"I'd like to leave/sell my business. Can you help me?" How you answer this question determines whether you will represent your client and his or her company in the future.
3 Primary Responsibilities of an Insurance Professional
As an insurance professional and member of the owner's Exit Planning Advisor Team, you have three primary responsibilities when working with your business-owner clients:
- Inform and educate the owner about the Exit Planning Process.
- Facilitate the Exit Planning Process by coordinating your activities with those of the owner, and his/her other advisors.
- Provide services necessary to ensure the owner's successful transition from the business.
Step One: Setting Exit Objectives
The insurance professional has one primary objective in Step One: Establish income needs for the owner and his or her family during lifetime, and at owner's death or disability.
Step Two: Determining Value/Price
- Determine the value of the business for estate and gifting purposes.
- Based on the owner and his or her family's current income, determine whether an income deficiency exists should the owner die or become disabled now.
Step Three: Preserving, Protecting, and Promoting Value
- Educate the owner about key-employee retention/motivation techniques.
- Determine the appropriateness of a retirement plan, in particular a defined benefit plan, to provide for the owner's future income needs post-exit.
- Design and fund non-qualified deferred compensation plans for key employees and the owner.
- Consider key-person insurance on the owner's life and the lives of key employees.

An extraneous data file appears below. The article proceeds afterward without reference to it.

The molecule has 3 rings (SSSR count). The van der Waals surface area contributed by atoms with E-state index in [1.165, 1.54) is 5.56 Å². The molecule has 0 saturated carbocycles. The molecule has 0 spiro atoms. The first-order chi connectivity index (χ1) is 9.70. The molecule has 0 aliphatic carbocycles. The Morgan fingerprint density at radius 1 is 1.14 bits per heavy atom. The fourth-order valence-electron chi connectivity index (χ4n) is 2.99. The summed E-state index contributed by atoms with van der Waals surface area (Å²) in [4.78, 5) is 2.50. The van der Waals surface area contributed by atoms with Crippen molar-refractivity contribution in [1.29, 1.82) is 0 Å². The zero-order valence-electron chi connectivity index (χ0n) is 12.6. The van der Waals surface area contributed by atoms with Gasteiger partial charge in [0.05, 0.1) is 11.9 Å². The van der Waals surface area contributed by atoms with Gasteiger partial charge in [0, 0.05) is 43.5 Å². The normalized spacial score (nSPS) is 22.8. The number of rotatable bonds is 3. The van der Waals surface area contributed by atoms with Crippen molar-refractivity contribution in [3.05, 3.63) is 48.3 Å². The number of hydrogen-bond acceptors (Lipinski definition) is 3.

Step Four: Converting Business Value to Cash - Sale to Outside Third Party
- Introduce the owner to the appropriate transaction advisor (investment banker or business broker).
- Determine whether the owner's financial needs/Exit Objectives can be met by expected net sale proceeds.
Step Five: Transferring the Business to Insiders: Children, Key Employees, or Co-Owners
- Review the owner's financial Exit Objectives, specifically, the impact of using lowest defensible value when transferring the business to insiders considering the owner's income needs at death. Analyze the need for life insurance to replace lost income if owner dies before the insider transfer is completed.
- Provide key-person insurance on the lives of insiders who are acquiring the business.
- Design and fund the Buy-Sell Agreement between the existing owner and new (insider) owners.
Step Six: Contingency Planning for the Business
- Review existing Buy-Sell for consistency with Exit Plan. Suggest modifications as necessary.
- Sole-owners: Explain need for continuity and Stay Bonus Plan.
- Co-owners: Discuss the need for business continuity planning.
- Coordinate continuity planning with estate planning.
Step Seven: Wealth Preservation Planning
- Review the existing estate plan at the outset of the Exit Planning Process to ensure consistency with Exit Objectives and existing resources. Discuss the following with the owner and Advisor Team:
- Is ownership under the existing estate plan consistent with the owner's Exit Planning objectives?
- Does the estate plan need to be modified to meet business continuity issues addressed in Step Six?
- Does the owner's family achieve the financial security Exit Objective if the owner dies today?
- Review estate tax issues in light of Step Two valuation ranges.
- Make modifications to and fund the estate plan as determined above.
- Engage the owner in ongoing estate planning activities designed to meet other estate planning objectives, such as transferring wealth now to family members.
- In light of realistic business value, fund for the payment of estate taxes.